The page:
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Re: Italian-born grandfather acquired derivative U.S. citize

Postby PeterTimber » 20 Aug 2014, 23:40

"Another fee" is a farcical comment about government bureaucracy....It only points to the lack of streamlining citizenship requirements in Italy.
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Re: Italian-born grandfather acquired derivative U.S. citize

Postby mler » 21 Aug 2014, 01:20

Sorry, double post.

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Re: Italian-born grandfather acquired derivative U.S. citize

Postby mler » 21 Aug 2014, 01:21

Got it, and you're right. :D

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Re: Italian-born grandfather acquired derivative U.S. citize

Postby playitagain » 25 Feb 2015, 03:15

mler wrote:I'm afraid not. Italy considered that the parent had the right to make decisions for the minor child including naturalizations decisions. For this reason, when an applicant presents a "no record" case, the consulate will ask for parent documents.

There have been several cases in which a naturalization as a minor did not involve the loss of citizenship, but this only happened when the minor naturalized independently of his/her parents and the parents remained Italian at least until the child reached his majority. This happened more frequently in Australia, where 16-year olds were permitted to naturalize independently. It also occurred when the age of majority was not consistent. Italy did not change the age of majority to 18 until 1975.


These "several cases in which a naturalization as a minor did not involve the loss of citizenship", does anyone know any actual legal precedences?? As this is EXACTLY my situation. I was rejected Italian citizenship applying in Australia as my father Naturalized before 21, but the Italian Consulate did not care.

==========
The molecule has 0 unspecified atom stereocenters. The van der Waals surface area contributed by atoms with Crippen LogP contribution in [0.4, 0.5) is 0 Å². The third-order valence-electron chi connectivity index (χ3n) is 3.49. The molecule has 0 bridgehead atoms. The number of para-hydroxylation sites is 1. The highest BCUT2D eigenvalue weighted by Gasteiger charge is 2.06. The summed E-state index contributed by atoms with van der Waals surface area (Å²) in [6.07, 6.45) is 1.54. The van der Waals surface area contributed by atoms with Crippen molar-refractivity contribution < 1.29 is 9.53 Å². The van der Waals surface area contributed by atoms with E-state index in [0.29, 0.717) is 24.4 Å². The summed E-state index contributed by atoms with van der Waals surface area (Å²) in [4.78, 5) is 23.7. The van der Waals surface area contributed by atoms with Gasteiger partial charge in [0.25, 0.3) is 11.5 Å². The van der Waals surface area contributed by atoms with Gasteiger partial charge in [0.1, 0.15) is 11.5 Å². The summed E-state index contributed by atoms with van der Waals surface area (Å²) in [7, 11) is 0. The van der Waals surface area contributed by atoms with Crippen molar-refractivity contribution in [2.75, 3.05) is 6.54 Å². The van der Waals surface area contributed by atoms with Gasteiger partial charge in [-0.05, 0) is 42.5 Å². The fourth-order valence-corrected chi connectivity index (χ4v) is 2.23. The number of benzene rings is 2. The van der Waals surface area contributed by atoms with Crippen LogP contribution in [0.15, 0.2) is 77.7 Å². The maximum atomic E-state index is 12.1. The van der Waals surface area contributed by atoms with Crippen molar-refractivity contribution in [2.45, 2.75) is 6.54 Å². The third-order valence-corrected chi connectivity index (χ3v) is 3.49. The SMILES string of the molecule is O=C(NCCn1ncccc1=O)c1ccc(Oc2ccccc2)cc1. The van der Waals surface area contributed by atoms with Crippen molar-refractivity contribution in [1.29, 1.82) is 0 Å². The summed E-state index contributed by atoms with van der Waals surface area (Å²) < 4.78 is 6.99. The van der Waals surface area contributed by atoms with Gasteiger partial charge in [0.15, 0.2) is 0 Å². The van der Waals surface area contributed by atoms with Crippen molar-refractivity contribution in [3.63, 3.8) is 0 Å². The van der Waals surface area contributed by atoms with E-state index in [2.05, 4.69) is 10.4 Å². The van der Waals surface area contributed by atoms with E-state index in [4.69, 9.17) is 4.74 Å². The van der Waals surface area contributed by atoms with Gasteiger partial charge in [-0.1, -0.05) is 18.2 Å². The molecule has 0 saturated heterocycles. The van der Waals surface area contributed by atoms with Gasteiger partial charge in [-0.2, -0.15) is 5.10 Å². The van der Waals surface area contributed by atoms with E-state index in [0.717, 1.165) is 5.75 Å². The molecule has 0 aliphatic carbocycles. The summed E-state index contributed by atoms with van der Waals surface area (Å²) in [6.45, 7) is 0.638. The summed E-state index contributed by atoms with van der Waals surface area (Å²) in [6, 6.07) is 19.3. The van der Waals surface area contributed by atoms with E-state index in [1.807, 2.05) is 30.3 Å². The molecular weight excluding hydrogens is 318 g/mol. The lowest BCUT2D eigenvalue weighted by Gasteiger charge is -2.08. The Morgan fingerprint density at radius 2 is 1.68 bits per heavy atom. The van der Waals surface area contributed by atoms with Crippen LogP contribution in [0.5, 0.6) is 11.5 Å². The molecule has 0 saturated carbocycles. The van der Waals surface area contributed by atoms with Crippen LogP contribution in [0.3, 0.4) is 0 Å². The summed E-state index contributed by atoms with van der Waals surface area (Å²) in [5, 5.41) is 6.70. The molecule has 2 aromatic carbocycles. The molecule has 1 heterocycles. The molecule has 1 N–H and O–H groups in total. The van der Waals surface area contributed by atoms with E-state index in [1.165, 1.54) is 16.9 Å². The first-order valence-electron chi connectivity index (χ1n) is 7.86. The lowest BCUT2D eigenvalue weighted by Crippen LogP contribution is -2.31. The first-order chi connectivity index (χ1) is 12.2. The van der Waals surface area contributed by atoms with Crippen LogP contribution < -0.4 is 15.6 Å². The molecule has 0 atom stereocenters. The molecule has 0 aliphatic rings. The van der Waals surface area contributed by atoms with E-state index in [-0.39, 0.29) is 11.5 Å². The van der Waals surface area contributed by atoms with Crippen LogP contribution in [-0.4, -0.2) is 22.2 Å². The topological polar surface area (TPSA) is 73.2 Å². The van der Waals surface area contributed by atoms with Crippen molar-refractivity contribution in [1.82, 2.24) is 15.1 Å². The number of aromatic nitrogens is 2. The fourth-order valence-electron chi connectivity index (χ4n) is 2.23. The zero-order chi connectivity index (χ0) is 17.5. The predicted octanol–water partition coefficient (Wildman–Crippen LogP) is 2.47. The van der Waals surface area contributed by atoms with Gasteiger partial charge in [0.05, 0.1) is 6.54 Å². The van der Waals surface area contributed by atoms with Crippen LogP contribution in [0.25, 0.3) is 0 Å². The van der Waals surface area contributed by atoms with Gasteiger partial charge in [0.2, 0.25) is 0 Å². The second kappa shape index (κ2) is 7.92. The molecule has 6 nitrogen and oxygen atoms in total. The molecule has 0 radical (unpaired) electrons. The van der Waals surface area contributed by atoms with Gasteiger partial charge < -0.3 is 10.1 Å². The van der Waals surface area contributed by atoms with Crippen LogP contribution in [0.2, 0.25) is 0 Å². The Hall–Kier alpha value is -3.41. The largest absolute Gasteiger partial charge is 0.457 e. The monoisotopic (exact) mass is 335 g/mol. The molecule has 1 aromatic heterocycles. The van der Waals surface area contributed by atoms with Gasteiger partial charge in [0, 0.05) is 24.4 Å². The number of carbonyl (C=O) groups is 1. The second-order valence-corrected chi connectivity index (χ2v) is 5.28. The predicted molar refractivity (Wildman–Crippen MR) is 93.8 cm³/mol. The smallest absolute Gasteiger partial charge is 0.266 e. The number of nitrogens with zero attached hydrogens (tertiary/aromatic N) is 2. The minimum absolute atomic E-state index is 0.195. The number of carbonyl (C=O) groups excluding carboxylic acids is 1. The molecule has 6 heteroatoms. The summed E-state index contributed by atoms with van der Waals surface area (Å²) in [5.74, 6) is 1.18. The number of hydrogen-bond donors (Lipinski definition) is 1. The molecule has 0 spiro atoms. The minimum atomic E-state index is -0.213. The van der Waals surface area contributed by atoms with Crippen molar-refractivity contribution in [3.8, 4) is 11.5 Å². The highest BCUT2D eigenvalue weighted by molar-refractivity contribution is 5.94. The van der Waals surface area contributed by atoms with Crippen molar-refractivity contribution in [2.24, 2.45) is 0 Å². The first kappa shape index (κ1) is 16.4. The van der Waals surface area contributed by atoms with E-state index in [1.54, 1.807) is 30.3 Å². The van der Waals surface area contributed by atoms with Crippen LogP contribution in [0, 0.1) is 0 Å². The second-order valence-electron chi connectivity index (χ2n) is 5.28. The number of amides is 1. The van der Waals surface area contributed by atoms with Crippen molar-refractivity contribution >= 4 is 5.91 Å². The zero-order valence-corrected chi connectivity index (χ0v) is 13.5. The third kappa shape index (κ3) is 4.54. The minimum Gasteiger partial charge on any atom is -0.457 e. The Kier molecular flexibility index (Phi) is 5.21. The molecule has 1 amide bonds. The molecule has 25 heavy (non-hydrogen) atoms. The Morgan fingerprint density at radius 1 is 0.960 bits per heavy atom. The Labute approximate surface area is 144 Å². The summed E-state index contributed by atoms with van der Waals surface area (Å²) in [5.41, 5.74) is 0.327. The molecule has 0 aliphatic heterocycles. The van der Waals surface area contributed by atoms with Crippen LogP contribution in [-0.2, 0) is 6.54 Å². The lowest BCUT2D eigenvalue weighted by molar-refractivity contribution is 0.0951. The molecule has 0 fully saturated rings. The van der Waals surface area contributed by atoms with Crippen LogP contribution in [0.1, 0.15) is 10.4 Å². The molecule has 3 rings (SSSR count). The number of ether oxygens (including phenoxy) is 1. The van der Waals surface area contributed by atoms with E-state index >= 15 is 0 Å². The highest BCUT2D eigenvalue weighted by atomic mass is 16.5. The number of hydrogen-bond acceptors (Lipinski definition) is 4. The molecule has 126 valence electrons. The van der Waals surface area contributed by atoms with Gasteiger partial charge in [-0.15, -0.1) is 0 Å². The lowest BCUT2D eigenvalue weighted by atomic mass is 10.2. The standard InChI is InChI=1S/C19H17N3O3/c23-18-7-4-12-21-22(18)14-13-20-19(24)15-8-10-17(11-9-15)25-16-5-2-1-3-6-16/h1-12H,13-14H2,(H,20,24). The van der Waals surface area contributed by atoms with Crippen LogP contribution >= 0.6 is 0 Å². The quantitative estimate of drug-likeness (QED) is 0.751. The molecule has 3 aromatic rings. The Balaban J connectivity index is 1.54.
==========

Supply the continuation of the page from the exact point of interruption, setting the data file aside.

Anyone can help?
I heard I can only maybe challenge this in court with a lawyer....

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Re: Italian-born grandfather acquired derivative U.S. citize

Postby mler » 25 Feb 2015, 12:55

Actually, most of these cases are from Australia where it was legally possible for a minor to naturalize independently of his parents. There is actually only one situation of which I am aware in which naturalization does not result in the loss of citizenship. That occurs when a minor naturalizes independently of his parents AND the parents do not themselves naturalize before he reaches the age of majority.

Keep in mind, too, that the age of majority in Italy changed to 18 in 1975. After that date, only those under the age of 18 were considered to be minors.

Derivative citizenship also results in the loss of Italian citizenship. That occurs when the parents of a minor child naturalizes. The minor child naturalizes with his parents and loses Italian citizenship. The only exception is when (as in the case of jennabet's friend) the minor is emancipated--that is, living independently of his parents. Being married is the easiest way to prove emancipation.

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Re: Italian-born grandfather acquired derivative U.S. citize

Postby playitagain » 27 Feb 2015, 02:20

Quote: "There is actually only one situation of which I am aware in which naturalization does not result in the loss of citizenship. That occurs when a minor naturalizes independently of his parents AND the parents do not themselves naturalize before he reaches the age of majority."

My Reply:
This above sounds exactly like my situation. I am curious, are you a lawyer or know a lot about this subject? I want to know my chances of fighting this in court?

My father naturalized at 20 years old in 1959, which the age of majority was 21 at the time, and his father ( grandad) DID NOT move or naturalize from Italy and died Italian. Grandad did not also provide written consent.

Any hope for me therefore to appeal this in court??

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Re: Italian-born grandfather acquired derivative U.S. citize

Postby mler » 27 Feb 2015, 16:44

I'm not a lawyer, but from what I've read, it seems you qualify. If the consulate has been unhelpful, a lawsuit is certainly a possibility, but it shouldn't be necessary.

You may want to post your specific information at www.italiancitizenship.freeforums.org Several posters there are more knowledgeable than I and may be able to help you.